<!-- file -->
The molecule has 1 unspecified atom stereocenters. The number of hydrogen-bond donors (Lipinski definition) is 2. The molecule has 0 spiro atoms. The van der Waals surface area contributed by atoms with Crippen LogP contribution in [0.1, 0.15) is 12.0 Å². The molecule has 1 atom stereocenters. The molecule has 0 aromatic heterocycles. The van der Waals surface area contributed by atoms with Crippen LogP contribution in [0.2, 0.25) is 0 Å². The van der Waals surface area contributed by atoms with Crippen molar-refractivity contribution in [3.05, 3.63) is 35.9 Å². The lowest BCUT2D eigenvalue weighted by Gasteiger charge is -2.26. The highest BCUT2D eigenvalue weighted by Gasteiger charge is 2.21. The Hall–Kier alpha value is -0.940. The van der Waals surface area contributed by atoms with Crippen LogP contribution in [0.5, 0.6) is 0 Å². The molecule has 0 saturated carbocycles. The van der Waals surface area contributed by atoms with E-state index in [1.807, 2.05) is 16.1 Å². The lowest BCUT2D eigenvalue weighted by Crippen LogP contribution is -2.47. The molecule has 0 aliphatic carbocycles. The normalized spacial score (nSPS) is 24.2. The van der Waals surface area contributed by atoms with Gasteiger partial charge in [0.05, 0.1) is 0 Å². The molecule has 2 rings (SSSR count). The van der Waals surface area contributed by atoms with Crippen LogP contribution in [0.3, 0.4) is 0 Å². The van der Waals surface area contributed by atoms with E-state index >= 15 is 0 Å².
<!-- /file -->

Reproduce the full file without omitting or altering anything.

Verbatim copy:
The molecule has 1 unspecified atom stereocenters. The number of hydrogen-bond donors (Lipinski definition) is 2. The molecule has 0 spiro atoms. The van der Waals surface area contributed by atoms with Crippen LogP contribution in [0.1, 0.15) is 12.0 Å². The molecule has 1 atom stereocenters. The molecule has 0 aromatic heterocycles. The van der Waals surface area contributed by atoms with Crippen LogP contribution in [0.2, 0.25) is 0 Å². The van der Waals surface area contributed by atoms with Crippen molar-refractivity contribution in [3.05, 3.63) is 35.9 Å². The lowest BCUT2D eigenvalue weighted by Gasteiger charge is -2.26. The highest BCUT2D eigenvalue weighted by Gasteiger charge is 2.21. The Hall–Kier alpha value is -0.940. The van der Waals surface area contributed by atoms with Crippen LogP contribution in [0.5, 0.6) is 0 Å². The molecule has 0 saturated carbocycles. The van der Waals surface area contributed by atoms with E-state index in [1.807, 2.05) is 16.1 Å². The lowest BCUT2D eigenvalue weighted by Crippen LogP contribution is -2.47. The molecule has 0 aliphatic carbocycles. The normalized spacial score (nSPS) is 24.2. The van der Waals surface area contributed by atoms with Gasteiger partial charge in [0.05, 0.1) is 0 Å². The molecule has 2 rings (SSSR count). The van der Waals surface area contributed by atoms with Crippen LogP contribution in [0.3, 0.4) is 0 Å². The van der Waals surface area contributed by atoms with E-state index >= 15 is 0 Å².